This being said, there may be good reason on the part of Greece to take more of a wait and see attitude instead of a premature return to debt markets in 2014. Taping the debt markets later rather than sooner may actually be the better option in terms of sound politics. There is enough unfinished (reform) business in Greece to consider which needs have to be addressed and solved. In my view, this approach should take priority over the urge to claim ‘Mission Accomplished’ for the sake of the symbolic goal of a return to debt markets.
The issues at the cutting edge of the structural reform process currently being implemented and contested in Greece are numerous. Let us consider three such thematic areas:
1. The outcome of the Bank of Greece’s stress tests on domestic financial institutions, in particular regarding the four largest lenders that were recapitalised in 2013, needs to be taken into consideration. They are accumulating an ever-larger amount of non-performing loans and continue to display a rather fragile depositor basis.
a. This impacts adversely on their capital ratios and may lead to the identification of additional capital needs in the course of 2014. Such a potential outcome would not be conducive to a sovereign’s attempted return to international bond markets. The proverbial market confidence element is key here.
2. Any private sector investor would be well advised to look closely at Greece’s capacity to address the dynamics of debt sustainability. The Bank of Greece has projected a ratio of 174 per cent by end-2013; a level previously attained in 2011. Moreover, since 2010 the debt profile of Greece has substantially changed. An unprecedented debt migration from the private to the official sector has taken place, with major implications for the definition of junior and sovereign status for bond holders. Equally, the debt restructuring and debt buy back operations from 2012 continue to leave their mark on many private sector investors.
a. Their risk appetite for Greek debt may be limited for the time being. Pimco, the world’s largest bond fund, recently announced that it would not return to the Greek market in 2014. In the absence of such key institutional investors it would not be in Greece’s interest that speculative hedge funds become the primary buyers of a new five-year bond.
3. One of the primary objectives of the Greek government is to return to debt markets in order to regain fiscal sovereignty and thereby decide on its own how to plug any medium-term budget gap. But during the past three years the key policy argument for a return to sound fiscal management in Athens included the broadening of the tax base among the population and increasing the annual level of revenue projected from the privatisation process.
a. These two goals remain in play. But, as the repeated downward adjustments of anticipated revenue streams from privatisation projects illustrate, underperformance in this area has necessitated substantial policy revisions. Is the planned return to international bond markets a (silent) acknowledgement that other domestic sources of revenue are still not within reach in Greece?
Whatever course of action the authorities in Greece decide to take, the country’s risk profile will remain. This includes the sensitive issue of whether Athens would need the availability of a so-called ‘precautionary credit line’ to facilitate access to financial markets after exiting the European part of the MoU in mid-2014. Ireland, which exited in November 2013, declined to make use of the offer. What Portugal will do remains to be seen.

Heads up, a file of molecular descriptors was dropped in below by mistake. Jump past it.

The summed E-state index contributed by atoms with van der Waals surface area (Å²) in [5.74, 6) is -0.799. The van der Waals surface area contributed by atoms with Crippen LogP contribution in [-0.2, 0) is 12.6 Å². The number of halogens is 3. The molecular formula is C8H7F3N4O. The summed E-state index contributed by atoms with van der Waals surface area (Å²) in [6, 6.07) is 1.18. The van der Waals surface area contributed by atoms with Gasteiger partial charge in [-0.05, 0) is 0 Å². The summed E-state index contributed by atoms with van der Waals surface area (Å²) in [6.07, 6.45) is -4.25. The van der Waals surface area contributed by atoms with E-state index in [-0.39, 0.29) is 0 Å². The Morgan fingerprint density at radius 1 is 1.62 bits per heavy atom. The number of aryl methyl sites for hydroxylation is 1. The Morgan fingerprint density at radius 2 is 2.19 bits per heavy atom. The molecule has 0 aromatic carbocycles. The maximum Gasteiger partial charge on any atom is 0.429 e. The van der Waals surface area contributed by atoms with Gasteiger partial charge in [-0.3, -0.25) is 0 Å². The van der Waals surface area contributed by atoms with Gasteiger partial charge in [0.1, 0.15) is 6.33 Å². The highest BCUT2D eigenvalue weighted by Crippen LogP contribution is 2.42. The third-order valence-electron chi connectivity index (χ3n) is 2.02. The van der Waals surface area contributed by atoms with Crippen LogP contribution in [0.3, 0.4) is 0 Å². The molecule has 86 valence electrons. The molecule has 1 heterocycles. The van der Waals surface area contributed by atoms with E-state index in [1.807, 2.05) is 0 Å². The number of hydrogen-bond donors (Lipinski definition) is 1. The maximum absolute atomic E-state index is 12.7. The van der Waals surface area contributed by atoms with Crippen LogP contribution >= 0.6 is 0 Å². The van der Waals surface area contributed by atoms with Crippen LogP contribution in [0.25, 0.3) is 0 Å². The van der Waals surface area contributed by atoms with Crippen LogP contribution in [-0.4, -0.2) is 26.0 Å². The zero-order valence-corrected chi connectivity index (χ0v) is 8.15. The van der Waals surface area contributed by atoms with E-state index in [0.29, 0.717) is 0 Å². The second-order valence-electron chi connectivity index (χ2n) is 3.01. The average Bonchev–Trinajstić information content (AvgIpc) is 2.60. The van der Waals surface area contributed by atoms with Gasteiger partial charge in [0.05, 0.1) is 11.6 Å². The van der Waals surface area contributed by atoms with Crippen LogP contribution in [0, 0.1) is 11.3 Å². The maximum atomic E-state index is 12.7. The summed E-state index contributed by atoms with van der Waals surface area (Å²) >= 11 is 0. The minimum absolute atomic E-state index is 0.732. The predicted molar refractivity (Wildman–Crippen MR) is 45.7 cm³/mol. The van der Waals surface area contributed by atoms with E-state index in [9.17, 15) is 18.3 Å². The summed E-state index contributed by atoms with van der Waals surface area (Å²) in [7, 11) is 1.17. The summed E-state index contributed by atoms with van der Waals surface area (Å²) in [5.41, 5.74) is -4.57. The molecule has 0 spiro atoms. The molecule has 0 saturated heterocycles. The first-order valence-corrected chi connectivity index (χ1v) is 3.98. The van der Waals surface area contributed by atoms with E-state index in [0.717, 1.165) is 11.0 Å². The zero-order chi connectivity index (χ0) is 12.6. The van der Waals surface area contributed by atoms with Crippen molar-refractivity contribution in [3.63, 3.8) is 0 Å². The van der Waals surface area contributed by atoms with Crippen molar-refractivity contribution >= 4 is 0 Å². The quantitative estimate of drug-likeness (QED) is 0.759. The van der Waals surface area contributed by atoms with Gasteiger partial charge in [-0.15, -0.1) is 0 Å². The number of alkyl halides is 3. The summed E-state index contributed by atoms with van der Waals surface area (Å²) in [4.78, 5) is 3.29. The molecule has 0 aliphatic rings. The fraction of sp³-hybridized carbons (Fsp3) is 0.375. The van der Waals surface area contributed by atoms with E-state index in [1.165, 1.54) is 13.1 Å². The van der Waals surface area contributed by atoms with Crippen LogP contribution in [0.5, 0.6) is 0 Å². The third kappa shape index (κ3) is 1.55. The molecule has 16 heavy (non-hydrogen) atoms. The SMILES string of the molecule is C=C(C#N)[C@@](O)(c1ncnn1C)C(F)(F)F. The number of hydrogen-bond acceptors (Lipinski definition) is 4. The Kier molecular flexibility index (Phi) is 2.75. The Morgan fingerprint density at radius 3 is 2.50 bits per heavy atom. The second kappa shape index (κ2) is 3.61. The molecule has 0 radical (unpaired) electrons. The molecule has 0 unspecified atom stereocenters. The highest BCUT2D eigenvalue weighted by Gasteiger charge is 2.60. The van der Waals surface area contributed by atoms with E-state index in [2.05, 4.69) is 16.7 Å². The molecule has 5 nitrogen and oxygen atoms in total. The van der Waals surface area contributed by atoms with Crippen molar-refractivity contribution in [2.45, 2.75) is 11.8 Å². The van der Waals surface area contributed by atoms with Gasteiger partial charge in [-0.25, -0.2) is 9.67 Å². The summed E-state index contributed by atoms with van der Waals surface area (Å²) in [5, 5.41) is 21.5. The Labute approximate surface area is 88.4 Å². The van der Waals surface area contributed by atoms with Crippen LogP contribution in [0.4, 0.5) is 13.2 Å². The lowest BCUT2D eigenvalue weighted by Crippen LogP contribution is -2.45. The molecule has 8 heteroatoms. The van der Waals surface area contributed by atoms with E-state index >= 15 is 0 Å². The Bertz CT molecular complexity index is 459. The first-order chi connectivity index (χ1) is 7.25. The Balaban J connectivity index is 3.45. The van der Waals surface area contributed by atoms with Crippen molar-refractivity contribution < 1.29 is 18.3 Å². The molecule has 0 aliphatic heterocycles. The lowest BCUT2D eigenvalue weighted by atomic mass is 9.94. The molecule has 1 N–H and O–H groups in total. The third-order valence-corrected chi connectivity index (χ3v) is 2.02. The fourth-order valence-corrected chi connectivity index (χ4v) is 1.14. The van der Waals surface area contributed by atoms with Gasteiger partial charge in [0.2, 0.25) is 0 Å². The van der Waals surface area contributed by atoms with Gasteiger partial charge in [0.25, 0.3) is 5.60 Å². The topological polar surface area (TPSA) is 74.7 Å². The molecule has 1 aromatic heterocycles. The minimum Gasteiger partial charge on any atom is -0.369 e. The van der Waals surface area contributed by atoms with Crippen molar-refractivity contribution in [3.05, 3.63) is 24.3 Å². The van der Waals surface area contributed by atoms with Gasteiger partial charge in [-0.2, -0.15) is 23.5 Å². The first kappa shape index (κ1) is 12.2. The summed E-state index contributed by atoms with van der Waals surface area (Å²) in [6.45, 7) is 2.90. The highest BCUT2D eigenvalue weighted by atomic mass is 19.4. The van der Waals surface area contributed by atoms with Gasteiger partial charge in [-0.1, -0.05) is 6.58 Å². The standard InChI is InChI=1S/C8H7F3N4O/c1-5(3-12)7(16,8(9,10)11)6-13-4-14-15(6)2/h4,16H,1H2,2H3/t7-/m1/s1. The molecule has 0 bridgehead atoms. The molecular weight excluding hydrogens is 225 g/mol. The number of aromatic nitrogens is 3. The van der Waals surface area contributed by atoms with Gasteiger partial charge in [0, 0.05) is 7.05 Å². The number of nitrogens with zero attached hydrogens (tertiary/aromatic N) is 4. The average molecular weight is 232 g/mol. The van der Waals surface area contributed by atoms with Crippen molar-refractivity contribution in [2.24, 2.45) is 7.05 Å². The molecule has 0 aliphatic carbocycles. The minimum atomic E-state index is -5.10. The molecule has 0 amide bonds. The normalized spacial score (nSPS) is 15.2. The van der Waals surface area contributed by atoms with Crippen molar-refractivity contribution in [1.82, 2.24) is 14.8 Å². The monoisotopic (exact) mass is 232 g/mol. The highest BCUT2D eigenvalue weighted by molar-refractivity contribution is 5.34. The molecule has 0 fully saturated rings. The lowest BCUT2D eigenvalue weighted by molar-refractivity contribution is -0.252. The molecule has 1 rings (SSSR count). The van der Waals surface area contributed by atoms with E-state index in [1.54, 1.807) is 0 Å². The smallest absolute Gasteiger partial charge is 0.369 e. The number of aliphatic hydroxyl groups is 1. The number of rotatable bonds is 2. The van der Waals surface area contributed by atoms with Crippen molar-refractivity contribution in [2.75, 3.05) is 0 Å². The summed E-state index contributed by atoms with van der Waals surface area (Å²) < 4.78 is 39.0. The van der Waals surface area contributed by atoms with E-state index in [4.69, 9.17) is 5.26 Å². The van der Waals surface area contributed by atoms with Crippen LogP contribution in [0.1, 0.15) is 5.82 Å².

In any case, the scenarios currently being floated by the Greek authorities include the participation of the European Stability Mechanism (ESM) as a backstop guarantor for a partial return to sovereign debt markets. However, bear in mind that the ESM is already providing official sector financial assistance to Greece in support of its economic adjustment programme. Is there a potential conflict of interest looming here for the ESM in terms of its mandate and resource allocation?
More specifically, if Greece were to issue a five-year bond, one option includes the ESM committing to cover a certain proportion of the issuance. To illustrate, if international investors were to line up to buy 65 percent of the bond, the ESM could then participate by purchasing the outstanding 35 percent in order to guarantee the successful initial sovereign debt placement.
This modus operandi would not be genuine for Greece. If it is politically feasible is another matter. But the possible need to bring the ESM on board informs would-be investors about the existing limitations and dormant risks of a full and convincing debt market re-entry for Greece in the course of 2014.
*Jens Bastian is an independent economic consultant and investment analyst for southeast Europe. From 2011 to 2013 he was a member of the European Commission Task Force for Greece in Athens. He is a regular contributor to The Agora section of Macropolis. Follow Jens on Twitter: @Jens_Bastian
I will happily answer your question when you have written an answer to my question in this forum dated 11 Oct 2013 17:33
And please note that here I cited Mr. Jens Bastian.
"There is enough unfinished (reform) business in Greece to consider which needs have to be addressed and solved."
How Greeks reform their country is for Greeks to decide, not outsiders. It is not difficult to reform Greece. The question is what is meant by "reform"- the so-called Task Force's version (a body that Greeks had no say in appointing, whose choices serve only outside interests and have decimated Greece); or our own?
> "There is enough unfinished (reform) business in Greece to consider which needs have to be addressed and solved."
Amen, and good luck!